Is Tommy Douglas the Greatest Canadian? So says the CBC.
2. Terry Fox
3. Pierre Trudeau
4. Sir Frederick Banting
5. David Suzuki
6. Lester Pearson
7. Don Cherry
8. Sir John A. Macdonald
9. Alexander Graham Bell
10. Wayne Gretzky
The flood of American liberals sneaking across the border into Canada Has intensified in the past week, sparking calls for increased patrols to stop the illegal immigration. The re-election of President Bush is prompting the exodus among Left leaning citizens who fear they'll soon be required to hunt, pray and agree with Bill O' Reilly. Canadian border farmers say it's not uncommon to see dozens of sociology professors, animal rights activists and Unitarians crossing their fields at night.
In a September op-ed piece (New York Times, 9/10/04), Yale professor Paul Bloom rightly argued that ideas have consequences. Thus, one's view of human nature will certainly affect one's judgment on issues such as stem-cell research, abortion, and the role of religion in public life.
Bloom, a developmental psychologist, believes that the view of human nature propagated by Descartes--involving a radical mind-body dualism--is mistaken and does not adequately help to explain the way children actually develop. I agree with him and would add that the Cartesian dualism coupled with a sacred-secular value dualism has distorted the worldview of all too many people, including Christians.
The 1940s gospel song, "This world is not my home, I'm just a passin' through," may help those struggling in difficult circumstances to maintain hope fostered by the biblical promise that God will, in the end, "wipe every tear from their eyes" (Rev. 21:4). But to the extent that the song suggests humans are just angels driving around in automobiles--whose spirits will eventually shed their inferior material carriages forever--it is both bad creation theology and a misunderstanding of the biblical hope for fulfillment.
The book of Genesis presents God declaring that everything in and about creation is good--"very good"--and the creation remains good despite the parasitic intrusion of evil. Furthermore, the blessed outcome promised in the Bible is not a disembodied heavenly existence, but "a new heaven and a new earth." It is not for nothing that Christians have for centuries confessed their faith (through the Apostles' Creed) not in the immortality of the soul, but in "the resurrection of the body."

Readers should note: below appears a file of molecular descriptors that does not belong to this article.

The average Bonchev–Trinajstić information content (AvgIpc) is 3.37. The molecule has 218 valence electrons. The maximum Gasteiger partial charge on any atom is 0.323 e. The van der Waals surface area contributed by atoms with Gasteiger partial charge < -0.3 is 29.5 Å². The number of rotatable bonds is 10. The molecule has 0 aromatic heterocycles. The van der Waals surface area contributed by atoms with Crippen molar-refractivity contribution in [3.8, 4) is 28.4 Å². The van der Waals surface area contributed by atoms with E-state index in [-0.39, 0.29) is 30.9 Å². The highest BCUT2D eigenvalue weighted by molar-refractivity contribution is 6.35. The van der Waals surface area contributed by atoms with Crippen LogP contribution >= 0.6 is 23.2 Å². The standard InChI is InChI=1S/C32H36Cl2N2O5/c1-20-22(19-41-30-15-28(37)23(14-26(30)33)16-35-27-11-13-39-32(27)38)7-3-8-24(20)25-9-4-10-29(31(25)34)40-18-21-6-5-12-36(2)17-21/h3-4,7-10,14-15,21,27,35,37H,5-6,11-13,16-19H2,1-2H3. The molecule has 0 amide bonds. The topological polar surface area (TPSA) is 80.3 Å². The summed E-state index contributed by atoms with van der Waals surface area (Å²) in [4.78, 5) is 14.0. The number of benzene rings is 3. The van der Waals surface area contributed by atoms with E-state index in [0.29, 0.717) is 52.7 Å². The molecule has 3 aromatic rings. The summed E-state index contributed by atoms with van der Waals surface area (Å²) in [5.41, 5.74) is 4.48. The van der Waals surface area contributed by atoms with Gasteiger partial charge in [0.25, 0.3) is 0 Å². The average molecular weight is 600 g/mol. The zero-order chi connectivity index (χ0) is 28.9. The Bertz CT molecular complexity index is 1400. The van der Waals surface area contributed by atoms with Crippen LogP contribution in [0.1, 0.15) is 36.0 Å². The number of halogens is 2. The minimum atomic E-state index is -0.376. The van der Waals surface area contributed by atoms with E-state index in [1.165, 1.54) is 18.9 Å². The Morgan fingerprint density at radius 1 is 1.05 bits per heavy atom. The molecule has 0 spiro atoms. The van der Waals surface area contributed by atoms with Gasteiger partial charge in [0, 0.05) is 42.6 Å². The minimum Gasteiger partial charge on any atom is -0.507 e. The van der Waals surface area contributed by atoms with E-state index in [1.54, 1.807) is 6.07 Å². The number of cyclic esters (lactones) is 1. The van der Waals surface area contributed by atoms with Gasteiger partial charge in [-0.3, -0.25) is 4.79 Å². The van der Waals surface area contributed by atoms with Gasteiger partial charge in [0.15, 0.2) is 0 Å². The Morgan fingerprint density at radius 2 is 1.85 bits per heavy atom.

What should matter to those who make this confession is how to fulfill their earthly callings so that the riches of creation can unfold in ways that reflect God's purposes and standards for every sphere of life--economic, artistic, familial, political, and all others. Moreover, Christians should do this in ways that anticipate the new heaven and new earth, where justice and righteousness will fully prevail.
This does not guarantee easy answers to questions about embryonic vs. adult stem-cell research or about the many concerns surrounding abortion. But it does mean that you cannot and should not try to exclude faith-based dialogue from the public square, because different views of human life, including the "naturalism" of most scientists, are all faith-based world views.
Consequently, when Bloom asserts that "the qualities of mental life that we associate with souls are purely corporeal [and] emerge from biochemical processes of the brain" he is making a statement that is no less faith-based than the theological assertion that God "sustains all things by his powerful word" (Heb. 1:3). If the latter is correct, then nothing is "purely" corporeal, not even the dirt under our feet.